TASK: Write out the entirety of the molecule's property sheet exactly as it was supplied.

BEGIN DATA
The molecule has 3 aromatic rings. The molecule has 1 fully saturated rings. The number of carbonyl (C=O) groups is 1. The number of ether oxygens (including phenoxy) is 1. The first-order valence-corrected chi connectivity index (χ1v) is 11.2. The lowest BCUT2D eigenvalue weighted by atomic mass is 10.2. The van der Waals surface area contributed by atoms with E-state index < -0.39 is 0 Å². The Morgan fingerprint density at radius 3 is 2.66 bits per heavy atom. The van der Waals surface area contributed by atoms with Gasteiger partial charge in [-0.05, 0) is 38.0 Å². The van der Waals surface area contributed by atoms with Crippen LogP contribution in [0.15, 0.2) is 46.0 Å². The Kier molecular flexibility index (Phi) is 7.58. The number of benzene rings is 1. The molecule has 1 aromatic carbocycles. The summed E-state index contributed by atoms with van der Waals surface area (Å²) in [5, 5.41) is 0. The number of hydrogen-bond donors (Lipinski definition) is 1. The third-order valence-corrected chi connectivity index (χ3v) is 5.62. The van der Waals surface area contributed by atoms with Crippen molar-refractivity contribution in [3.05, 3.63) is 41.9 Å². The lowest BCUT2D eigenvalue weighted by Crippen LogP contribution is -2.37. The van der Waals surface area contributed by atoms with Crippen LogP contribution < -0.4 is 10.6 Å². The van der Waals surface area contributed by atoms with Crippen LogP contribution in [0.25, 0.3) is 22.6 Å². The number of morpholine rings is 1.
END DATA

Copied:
The molecule has 3 aromatic rings. The molecule has 1 fully saturated rings. The number of carbonyl (C=O) groups is 1. The number of ether oxygens (including phenoxy) is 1. The first-order valence-corrected chi connectivity index (χ1v) is 11.2. The lowest BCUT2D eigenvalue weighted by atomic mass is 10.2. The van der Waals surface area contributed by atoms with E-state index < -0.39 is 0 Å². The Morgan fingerprint density at radius 3 is 2.66 bits per heavy atom. The van der Waals surface area contributed by atoms with Gasteiger partial charge in [-0.05, 0) is 38.0 Å². The van der Waals surface area contributed by atoms with Crippen LogP contribution in [0.15, 0.2) is 46.0 Å². The Kier molecular flexibility index (Phi) is 7.58. The number of benzene rings is 1. The molecule has 1 aromatic carbocycles. The summed E-state index contributed by atoms with van der Waals surface area (Å²) in [5, 5.41) is 0. The number of hydrogen-bond donors (Lipinski definition) is 1. The third-order valence-corrected chi connectivity index (χ3v) is 5.62. The van der Waals surface area contributed by atoms with Crippen molar-refractivity contribution in [3.05, 3.63) is 41.9 Å². The lowest BCUT2D eigenvalue weighted by Crippen LogP contribution is -2.37. The van der Waals surface area contributed by atoms with Crippen LogP contribution < -0.4 is 10.6 Å². The van der Waals surface area contributed by atoms with Crippen LogP contribution in [0.25, 0.3) is 22.6 Å². The number of morpholine rings is 1.